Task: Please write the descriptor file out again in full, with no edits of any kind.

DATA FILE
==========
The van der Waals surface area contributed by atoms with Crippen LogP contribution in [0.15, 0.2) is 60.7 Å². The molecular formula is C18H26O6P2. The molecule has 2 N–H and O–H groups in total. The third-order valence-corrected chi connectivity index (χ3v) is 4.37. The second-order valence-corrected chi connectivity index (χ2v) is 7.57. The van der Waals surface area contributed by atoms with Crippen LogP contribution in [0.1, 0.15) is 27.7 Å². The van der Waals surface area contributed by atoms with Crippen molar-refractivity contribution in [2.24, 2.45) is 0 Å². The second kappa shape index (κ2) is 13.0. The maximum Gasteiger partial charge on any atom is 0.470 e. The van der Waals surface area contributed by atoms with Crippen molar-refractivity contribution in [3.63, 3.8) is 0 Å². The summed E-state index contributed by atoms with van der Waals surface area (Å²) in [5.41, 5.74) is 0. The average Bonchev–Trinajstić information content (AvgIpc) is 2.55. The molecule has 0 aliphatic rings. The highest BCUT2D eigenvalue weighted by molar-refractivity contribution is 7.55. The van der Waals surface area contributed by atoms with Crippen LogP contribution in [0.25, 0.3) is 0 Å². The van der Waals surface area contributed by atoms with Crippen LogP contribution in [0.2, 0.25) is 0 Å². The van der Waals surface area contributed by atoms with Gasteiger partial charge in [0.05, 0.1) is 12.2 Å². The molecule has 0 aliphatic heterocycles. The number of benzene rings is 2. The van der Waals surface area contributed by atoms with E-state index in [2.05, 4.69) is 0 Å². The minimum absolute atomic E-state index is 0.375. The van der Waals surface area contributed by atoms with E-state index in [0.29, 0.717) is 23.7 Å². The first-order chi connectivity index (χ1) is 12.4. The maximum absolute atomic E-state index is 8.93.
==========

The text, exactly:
The van der Waals surface area contributed by atoms with Crippen LogP contribution in [0.15, 0.2) is 60.7 Å². The molecular formula is C18H26O6P2. The molecule has 2 N–H and O–H groups in total. The third-order valence-corrected chi connectivity index (χ3v) is 4.37. The second-order valence-corrected chi connectivity index (χ2v) is 7.57. The van der Waals surface area contributed by atoms with Crippen LogP contribution in [0.1, 0.15) is 27.7 Å². The van der Waals surface area contributed by atoms with Crippen molar-refractivity contribution in [2.24, 2.45) is 0 Å². The second kappa shape index (κ2) is 13.0. The maximum Gasteiger partial charge on any atom is 0.470 e. The van der Waals surface area contributed by atoms with Crippen molar-refractivity contribution in [3.63, 3.8) is 0 Å². The summed E-state index contributed by atoms with van der Waals surface area (Å²) in [5.41, 5.74) is 0. The average Bonchev–Trinajstić information content (AvgIpc) is 2.55. The molecule has 0 aliphatic rings. The highest BCUT2D eigenvalue weighted by molar-refractivity contribution is 7.55. The van der Waals surface area contributed by atoms with Crippen LogP contribution in [0.25, 0.3) is 0 Å². The van der Waals surface area contributed by atoms with Crippen LogP contribution in [0.2, 0.25) is 0 Å². The van der Waals surface area contributed by atoms with Gasteiger partial charge in [0.05, 0.1) is 12.2 Å². The molecule has 0 aliphatic heterocycles. The number of benzene rings is 2. The van der Waals surface area contributed by atoms with E-state index in [2.05, 4.69) is 0 Å². The minimum absolute atomic E-state index is 0.375. The van der Waals surface area contributed by atoms with E-state index in [0.29, 0.717) is 23.7 Å². The first-order chi connectivity index (χ1) is 12.4. The maximum absolute atomic E-state index is 8.93.